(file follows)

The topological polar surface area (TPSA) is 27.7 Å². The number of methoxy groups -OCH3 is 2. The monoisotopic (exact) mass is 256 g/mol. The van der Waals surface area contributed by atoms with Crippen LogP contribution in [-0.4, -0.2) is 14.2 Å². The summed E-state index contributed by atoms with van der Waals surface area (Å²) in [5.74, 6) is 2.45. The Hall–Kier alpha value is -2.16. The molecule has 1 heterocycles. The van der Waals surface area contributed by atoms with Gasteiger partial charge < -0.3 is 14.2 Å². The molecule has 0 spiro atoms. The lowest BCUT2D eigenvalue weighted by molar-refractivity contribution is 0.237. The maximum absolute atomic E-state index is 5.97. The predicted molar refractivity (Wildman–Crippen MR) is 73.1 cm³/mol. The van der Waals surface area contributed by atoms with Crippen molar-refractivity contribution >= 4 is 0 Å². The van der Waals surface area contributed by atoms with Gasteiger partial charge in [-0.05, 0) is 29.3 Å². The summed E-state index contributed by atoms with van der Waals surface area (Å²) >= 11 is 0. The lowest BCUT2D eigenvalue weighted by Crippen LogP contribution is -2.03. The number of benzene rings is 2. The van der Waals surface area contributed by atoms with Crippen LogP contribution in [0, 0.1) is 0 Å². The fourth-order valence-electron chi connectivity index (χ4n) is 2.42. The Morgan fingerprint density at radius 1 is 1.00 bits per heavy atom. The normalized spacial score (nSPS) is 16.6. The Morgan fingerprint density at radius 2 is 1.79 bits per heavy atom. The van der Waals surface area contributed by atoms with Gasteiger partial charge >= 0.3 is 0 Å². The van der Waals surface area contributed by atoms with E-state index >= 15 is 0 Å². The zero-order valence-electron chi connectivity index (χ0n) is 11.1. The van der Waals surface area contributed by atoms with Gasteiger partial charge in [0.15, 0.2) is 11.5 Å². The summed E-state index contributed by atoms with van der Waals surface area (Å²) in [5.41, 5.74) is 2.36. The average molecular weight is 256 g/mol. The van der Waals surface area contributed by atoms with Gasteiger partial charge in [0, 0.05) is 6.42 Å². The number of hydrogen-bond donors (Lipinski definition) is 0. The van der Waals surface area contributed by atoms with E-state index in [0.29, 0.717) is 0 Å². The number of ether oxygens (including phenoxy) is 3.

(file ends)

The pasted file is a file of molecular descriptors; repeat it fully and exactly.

The topological polar surface area (TPSA) is 27.7 Å². The number of methoxy groups -OCH3 is 2. The monoisotopic (exact) mass is 256 g/mol. The van der Waals surface area contributed by atoms with Crippen LogP contribution in [-0.4, -0.2) is 14.2 Å². The summed E-state index contributed by atoms with van der Waals surface area (Å²) in [5.74, 6) is 2.45. The Hall–Kier alpha value is -2.16. The molecule has 1 heterocycles. The van der Waals surface area contributed by atoms with Gasteiger partial charge < -0.3 is 14.2 Å². The molecule has 0 spiro atoms. The lowest BCUT2D eigenvalue weighted by molar-refractivity contribution is 0.237. The maximum absolute atomic E-state index is 5.97. The predicted molar refractivity (Wildman–Crippen MR) is 73.1 cm³/mol. The van der Waals surface area contributed by atoms with Crippen molar-refractivity contribution >= 4 is 0 Å². The van der Waals surface area contributed by atoms with Gasteiger partial charge in [-0.05, 0) is 29.3 Å². The summed E-state index contributed by atoms with van der Waals surface area (Å²) >= 11 is 0. The lowest BCUT2D eigenvalue weighted by Crippen LogP contribution is -2.03. The number of benzene rings is 2. The van der Waals surface area contributed by atoms with Crippen LogP contribution in [0, 0.1) is 0 Å². The fourth-order valence-electron chi connectivity index (χ4n) is 2.42. The Morgan fingerprint density at radius 1 is 1.00 bits per heavy atom. The normalized spacial score (nSPS) is 16.6. The Morgan fingerprint density at radius 2 is 1.79 bits per heavy atom. The van der Waals surface area contributed by atoms with Gasteiger partial charge >= 0.3 is 0 Å². The van der Waals surface area contributed by atoms with E-state index >= 15 is 0 Å². The zero-order valence-electron chi connectivity index (χ0n) is 11.1. The van der Waals surface area contributed by atoms with Gasteiger partial charge in [0.15, 0.2) is 11.5 Å². The summed E-state index contributed by atoms with van der Waals surface area (Å²) in [5.41, 5.74) is 2.36. The average molecular weight is 256 g/mol. The van der Waals surface area contributed by atoms with Gasteiger partial charge in [0, 0.05) is 6.42 Å². The number of hydrogen-bond donors (Lipinski definition) is 0. The van der Waals surface area contributed by atoms with E-state index in [0.29, 0.717) is 0 Å². The number of ether oxygens (including phenoxy) is 3.